Core European governments can basically borrow for nothing today. The US and UK look better for bond investors

28th February 2015 by Chris Iggo

The proliferation of negative yields in the European bond market means that some governments might be able to borrow, through bond issuance, more than they will need to pay back (zero coupon, issue price above par). For others, particularly in the periphery, QE should help improve debt sustainability through lowering coupons at a time when a lot of debt has to be refinanced. The process should deliver positive returns to investors in European debt markets in the short run, but we are running out of opportunities to derive income from European fixed income. High yield remains an exception and ultimately investors may also get paid for holding inflation risk. The US and UK markets offer better value in my view, especially when Janet Yellen remains as unwilling to be clear on the timing of the first Federal Reserve (Fed) rate hike as Alan Greenspan used to be on a range of monetary policy matters.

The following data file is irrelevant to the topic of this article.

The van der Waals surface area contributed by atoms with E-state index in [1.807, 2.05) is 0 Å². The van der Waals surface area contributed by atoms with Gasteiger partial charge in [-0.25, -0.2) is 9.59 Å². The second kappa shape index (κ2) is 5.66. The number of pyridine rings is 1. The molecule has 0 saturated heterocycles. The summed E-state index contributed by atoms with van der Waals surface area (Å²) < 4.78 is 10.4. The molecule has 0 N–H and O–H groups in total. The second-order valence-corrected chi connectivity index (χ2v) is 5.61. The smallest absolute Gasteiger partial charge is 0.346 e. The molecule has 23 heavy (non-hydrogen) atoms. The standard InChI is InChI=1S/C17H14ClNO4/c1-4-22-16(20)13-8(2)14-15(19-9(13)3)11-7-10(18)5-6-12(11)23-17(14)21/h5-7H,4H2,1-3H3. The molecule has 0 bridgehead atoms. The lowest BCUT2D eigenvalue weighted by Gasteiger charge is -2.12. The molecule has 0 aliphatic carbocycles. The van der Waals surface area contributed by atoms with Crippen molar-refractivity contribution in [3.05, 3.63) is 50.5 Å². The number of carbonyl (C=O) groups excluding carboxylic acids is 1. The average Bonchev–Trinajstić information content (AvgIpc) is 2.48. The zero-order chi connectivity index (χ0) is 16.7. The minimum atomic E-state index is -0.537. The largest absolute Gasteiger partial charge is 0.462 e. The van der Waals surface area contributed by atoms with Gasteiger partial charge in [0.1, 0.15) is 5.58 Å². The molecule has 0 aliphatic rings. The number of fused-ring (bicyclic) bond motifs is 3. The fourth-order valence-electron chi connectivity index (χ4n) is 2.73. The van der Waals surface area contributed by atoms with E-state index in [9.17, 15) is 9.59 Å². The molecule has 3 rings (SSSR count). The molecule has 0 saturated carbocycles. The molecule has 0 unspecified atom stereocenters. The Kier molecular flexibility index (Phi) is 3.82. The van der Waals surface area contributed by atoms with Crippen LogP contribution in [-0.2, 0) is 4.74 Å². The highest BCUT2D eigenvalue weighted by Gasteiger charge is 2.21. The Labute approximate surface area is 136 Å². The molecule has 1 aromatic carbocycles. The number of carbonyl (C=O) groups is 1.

Zero bound?   –  As far as I know, there has not been a bond issued with a fixed rate negative coupon. Imagine if there was. Investors would be asked to invest in the bond at issue and then make a semi-annual payment to the issuer. If governments were to do this is would mean that investors would not only be lending to the government but would pay a tax for the right to do so. This is different to buying secondary market bonds with negative yields to maturity. In that case the money has already been lent to the borrower. An investor buying the bonds in the market would be doing so in the knowledge that if the bond is held until it matures the value of the cash-flows they receive will be less than the price paid for the bond. But there is no direct benefit to the issuer as it will have issued the bond at par and will redeem it at par (in most cases). Of course, in the case of governments, the indirect benefit to them of market yields going negative is that when they do issue new bonds they can do so at increasingly lower coupons. But not negative. There is a zero bound. The world would need to be really ugly if investors were willing to pay a tax or fee to an issuer over the life of a bond for the right to have that issuer use their money. It would also be an interesting world for credit. The compensation for paying a tax on an investment (that would mean a negative return) is that it would have to be the most solid of solid credits – AAA government risk. If the mind-set of the investor would be to accept that contract then what compensation would be needed to induce the investor to buy a corporate bond where there was credit risk? If the world was so uncertain that investors would be willing to buy negative coupon government bonds then surely corporate bond yields would need to be extremely high.